As a rule, autistic people don’t like eye contact. They have the right intention, but they seem to miss something about our needs.
Again, the conclusion of the vignette is reasonable:
Thomas was a young man with developmental disabilities who was referred for his aggressive and sometimes self-injurious behavior. The incidents seemed to occur in the afternoon, when he returned to his group home from his sheltered work setting. It often took two staff members to drag him from his bedroom to the living room, where there were group activities. Before being taken to the living room, he had to be dressed, because he was frequently found sitting in his underwear on the floor rocking and listening to music on his headset. After some considerable investigation and discussion with staff, family, nurses, and social workers, the behavior analyst prevailed in his position that Thomas should be given his choice of activities in the afternoon. He was to be offered the option of joining the group each day, but if he chose to stay in his room and listen to music, his choice was respected. Given this resolution, there was no need to develop a behavior treatment program, because the aggressive and self-injurious behavior ceased to exist.
Again, there’s a coercive environment, where the staff are melting someone down with no insight into that fact. It’s like nobody has any idea what being autistic is like, and the client’s reactions are always assumed to be irrational and wrong. I’m an adult who lives alone and works at home, and I’m wiped the fuck out after work. All I want to do is find some techno to play on repeat and rock back and forth. Sometimes I’d do something social right after work, but I’d generally need a day or two of advance notice, and it would involve pushing through some discomfort. For that matter, the BCBAs on duty probably go home and veg out in front of the TV for a while. What strikes me is that an army of professionals are devoted to taking that away from the guy. They know what’s best, and apparently that’s pushing him beyond his capacity for social interaction for the day. He’s being punished for correctly self-regulating. It’s a tough case, dealing with that kind of aggression!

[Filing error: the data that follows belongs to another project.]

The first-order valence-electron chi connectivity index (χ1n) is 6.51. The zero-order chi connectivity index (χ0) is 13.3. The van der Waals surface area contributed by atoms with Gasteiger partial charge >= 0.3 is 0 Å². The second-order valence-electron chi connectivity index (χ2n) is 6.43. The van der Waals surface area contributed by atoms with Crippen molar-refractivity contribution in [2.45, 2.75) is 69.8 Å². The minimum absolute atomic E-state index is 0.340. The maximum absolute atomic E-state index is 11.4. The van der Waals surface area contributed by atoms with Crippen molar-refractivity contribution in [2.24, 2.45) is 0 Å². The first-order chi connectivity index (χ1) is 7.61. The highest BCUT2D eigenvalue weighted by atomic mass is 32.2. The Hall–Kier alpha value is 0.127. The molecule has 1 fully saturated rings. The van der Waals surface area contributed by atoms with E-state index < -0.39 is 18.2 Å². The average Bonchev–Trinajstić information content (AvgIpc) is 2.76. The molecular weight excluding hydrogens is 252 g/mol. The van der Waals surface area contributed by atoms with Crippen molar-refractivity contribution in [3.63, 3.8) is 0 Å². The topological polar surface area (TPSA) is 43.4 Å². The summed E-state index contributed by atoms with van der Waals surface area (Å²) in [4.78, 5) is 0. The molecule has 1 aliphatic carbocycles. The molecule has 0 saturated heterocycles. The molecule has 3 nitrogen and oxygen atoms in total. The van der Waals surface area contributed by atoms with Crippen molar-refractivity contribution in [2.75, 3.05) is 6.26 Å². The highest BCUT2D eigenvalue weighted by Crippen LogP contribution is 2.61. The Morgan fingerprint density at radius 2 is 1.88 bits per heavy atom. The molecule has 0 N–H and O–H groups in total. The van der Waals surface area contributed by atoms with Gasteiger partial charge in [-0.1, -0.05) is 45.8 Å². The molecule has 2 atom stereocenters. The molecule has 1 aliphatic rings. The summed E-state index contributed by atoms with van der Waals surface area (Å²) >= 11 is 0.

The vignette is in the book because that kind of thing happens to people. They acknowledge it where they don’t expect autistic people to look. In the next vignette, someone is on meds that make him groggy in the morning. He starts the day fighting staff when they drag him out of bed. One staff member never experiences this because she gently wakes him up over the course of 30 minutes, like she would a family member.